Biggar points to Gilley's arguments to support this notion. "Among the virtues of colonial rule, as Gilley sees them, were often the formation of coherent political communities, reliable state institutions and therefore living-spaces where individuals and their families could flourish."

Contrary to Biggar's earlier assertion, the study of the effects - and alleged benefits - of colonialism is not censored. These studies exist and most conclude that although colonialism brought with it economic growth and improved health, it also directly contributed to the political and economic instability in postcolonial states.

Colonial authorities invested in infrastructure - railroads, bridges, roads and buildings - but history shows that these investments weren't particularly beneficial to the colonised peoples.

The infrastructure was either largely for the benefit of the extraction of local resources - such as the railways for the Anglo-Persian oil company in Iraq - and were designed with colonial needs in mind; or colonial taxation intended to fund advancement was actually a burden on local populations, whose payments funded the colonial government, as detailed by political scientist Crawford Young in "The African Colonial State in Comparative Perspective". 

I thought we were in the 21st century, where the enlightened consensus is that people have a right to elect their own leaders

Between 1919 and 1920 in Mesopotamia, those who could not - or chose not to - pay taxes were punished by the British colonial authorities with aerial bombardment.

Sure, colonialism wasn't all bad. Hell, let's bring back colonial legislation in Britain and watch as our local MPs bomb anyone who doesn't pay their council tax.

Yet, still Biggar sees fit to refer to Britain's "unwarranted guilt" over the "alleged" betrayal of Arabs during and after the First World War. Despite the breaking of political accords, despite the kidnapping and exile of diplomatic envoys, and the bombing of anti-colonialists into submission, Britain's colonial guilt is unwarranted.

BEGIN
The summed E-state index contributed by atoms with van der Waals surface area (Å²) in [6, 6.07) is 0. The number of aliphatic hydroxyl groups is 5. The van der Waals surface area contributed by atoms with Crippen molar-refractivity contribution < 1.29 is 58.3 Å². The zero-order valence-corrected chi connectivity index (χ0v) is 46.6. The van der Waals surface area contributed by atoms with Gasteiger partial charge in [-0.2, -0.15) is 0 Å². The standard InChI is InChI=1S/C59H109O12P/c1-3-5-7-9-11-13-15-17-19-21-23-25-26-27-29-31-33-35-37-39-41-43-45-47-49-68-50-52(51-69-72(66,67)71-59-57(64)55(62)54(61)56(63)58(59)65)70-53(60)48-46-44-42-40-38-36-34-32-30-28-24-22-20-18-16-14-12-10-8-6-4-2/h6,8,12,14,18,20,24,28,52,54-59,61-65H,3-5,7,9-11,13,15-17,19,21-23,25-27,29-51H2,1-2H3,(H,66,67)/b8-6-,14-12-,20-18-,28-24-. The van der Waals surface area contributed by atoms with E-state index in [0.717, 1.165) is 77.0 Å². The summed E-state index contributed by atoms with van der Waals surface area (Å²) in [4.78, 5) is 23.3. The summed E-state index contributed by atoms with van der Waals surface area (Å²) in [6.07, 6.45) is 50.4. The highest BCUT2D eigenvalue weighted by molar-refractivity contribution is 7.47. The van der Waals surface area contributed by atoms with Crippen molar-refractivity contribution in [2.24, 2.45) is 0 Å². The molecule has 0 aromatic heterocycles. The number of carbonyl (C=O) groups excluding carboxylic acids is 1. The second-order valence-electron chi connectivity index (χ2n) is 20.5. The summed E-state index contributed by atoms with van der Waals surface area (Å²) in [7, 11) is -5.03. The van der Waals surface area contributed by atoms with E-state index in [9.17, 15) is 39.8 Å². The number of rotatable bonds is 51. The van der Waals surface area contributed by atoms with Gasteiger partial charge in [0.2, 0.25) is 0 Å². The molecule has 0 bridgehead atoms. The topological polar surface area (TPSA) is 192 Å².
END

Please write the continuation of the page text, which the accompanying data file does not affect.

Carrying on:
If Gilley feels strongly that the alleged merits of colonialism deserve discussion, then he should live up to his own principles and not censor the crimes of British Empire. 

Today, discussions of the merits of colonialism are ongoing. Singapore is periodically dragged out in a model example of a flourishing former colony, much like the other, more successful, brown girl in my school was paraded in front of me as some kind of aspirational tokenism.

Read more: Perfidious Albion: Balfour at 99

Countries that embraced their colonialism, Gilley tells us, were much more successful than the colonies that did not.

Is this what counts for academia today? Countries that did not resist colonialism, survived it better?

More fool me, I thought we were in the 21st century, where the enlightened consensus is that people have a right to elect their own leaders.

Arabs 100 years ago were not obliged to sit back as Britain conquered Mesopotamia, and, today, we are not obliged to listen to woolly white men telling us not to resist if you want the struggle to be less painful.

Nobody is suggesting that colonialism cannot be discussed academically. But to debate its perceived advantages while disregarding the devastating ignorance in academia and wider society of colonial crimes, amounts to a whitewashing of the routinely violent, aggressive and racist colonial modus operandi.

Ruqaya Izzidien is a British-Iraqi freelance writer specializing in social and cultural affairs. Her work has been published in The New York Times, the Guardian, the BBC and Al Jazeera English, and her upcoming novel is entitled The Watermelon Boys.

Follow her on Twitter: @RuqayaIzzidien

Opinions expressed in this article remain those of the author and do not necessarily represent those of The New Arab, its editorial board or staff.